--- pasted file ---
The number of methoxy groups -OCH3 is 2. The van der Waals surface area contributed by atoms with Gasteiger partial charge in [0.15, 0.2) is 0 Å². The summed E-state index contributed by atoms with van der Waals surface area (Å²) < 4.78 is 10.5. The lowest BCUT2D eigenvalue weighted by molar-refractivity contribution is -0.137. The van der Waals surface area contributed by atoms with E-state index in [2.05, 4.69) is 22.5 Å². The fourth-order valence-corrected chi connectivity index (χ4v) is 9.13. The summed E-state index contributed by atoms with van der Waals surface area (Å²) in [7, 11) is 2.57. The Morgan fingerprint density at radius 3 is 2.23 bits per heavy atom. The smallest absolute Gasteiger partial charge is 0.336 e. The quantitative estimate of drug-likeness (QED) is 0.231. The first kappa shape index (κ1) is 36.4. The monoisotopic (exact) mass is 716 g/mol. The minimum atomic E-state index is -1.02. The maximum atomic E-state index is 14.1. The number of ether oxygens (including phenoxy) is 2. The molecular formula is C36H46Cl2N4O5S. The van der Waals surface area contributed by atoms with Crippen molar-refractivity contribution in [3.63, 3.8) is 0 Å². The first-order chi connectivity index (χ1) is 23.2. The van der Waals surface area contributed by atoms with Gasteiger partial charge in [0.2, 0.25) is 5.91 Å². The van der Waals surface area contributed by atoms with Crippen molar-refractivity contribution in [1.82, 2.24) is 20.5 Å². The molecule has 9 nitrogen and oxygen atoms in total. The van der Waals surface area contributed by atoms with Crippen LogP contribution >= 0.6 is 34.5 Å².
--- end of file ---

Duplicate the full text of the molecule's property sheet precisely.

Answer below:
The number of methoxy groups -OCH3 is 2. The van der Waals surface area contributed by atoms with Gasteiger partial charge in [0.15, 0.2) is 0 Å². The summed E-state index contributed by atoms with van der Waals surface area (Å²) < 4.78 is 10.5. The lowest BCUT2D eigenvalue weighted by molar-refractivity contribution is -0.137. The van der Waals surface area contributed by atoms with E-state index in [2.05, 4.69) is 22.5 Å². The fourth-order valence-corrected chi connectivity index (χ4v) is 9.13. The summed E-state index contributed by atoms with van der Waals surface area (Å²) in [7, 11) is 2.57. The Morgan fingerprint density at radius 3 is 2.23 bits per heavy atom. The smallest absolute Gasteiger partial charge is 0.336 e. The quantitative estimate of drug-likeness (QED) is 0.231. The first kappa shape index (κ1) is 36.4. The monoisotopic (exact) mass is 716 g/mol. The minimum atomic E-state index is -1.02. The maximum atomic E-state index is 14.1. The number of ether oxygens (including phenoxy) is 2. The molecular formula is C36H46Cl2N4O5S. The van der Waals surface area contributed by atoms with Crippen molar-refractivity contribution in [3.63, 3.8) is 0 Å². The first-order chi connectivity index (χ1) is 23.2. The van der Waals surface area contributed by atoms with Gasteiger partial charge in [0.2, 0.25) is 5.91 Å². The van der Waals surface area contributed by atoms with Crippen molar-refractivity contribution in [1.82, 2.24) is 20.5 Å². The molecule has 9 nitrogen and oxygen atoms in total. The van der Waals surface area contributed by atoms with Crippen LogP contribution >= 0.6 is 34.5 Å².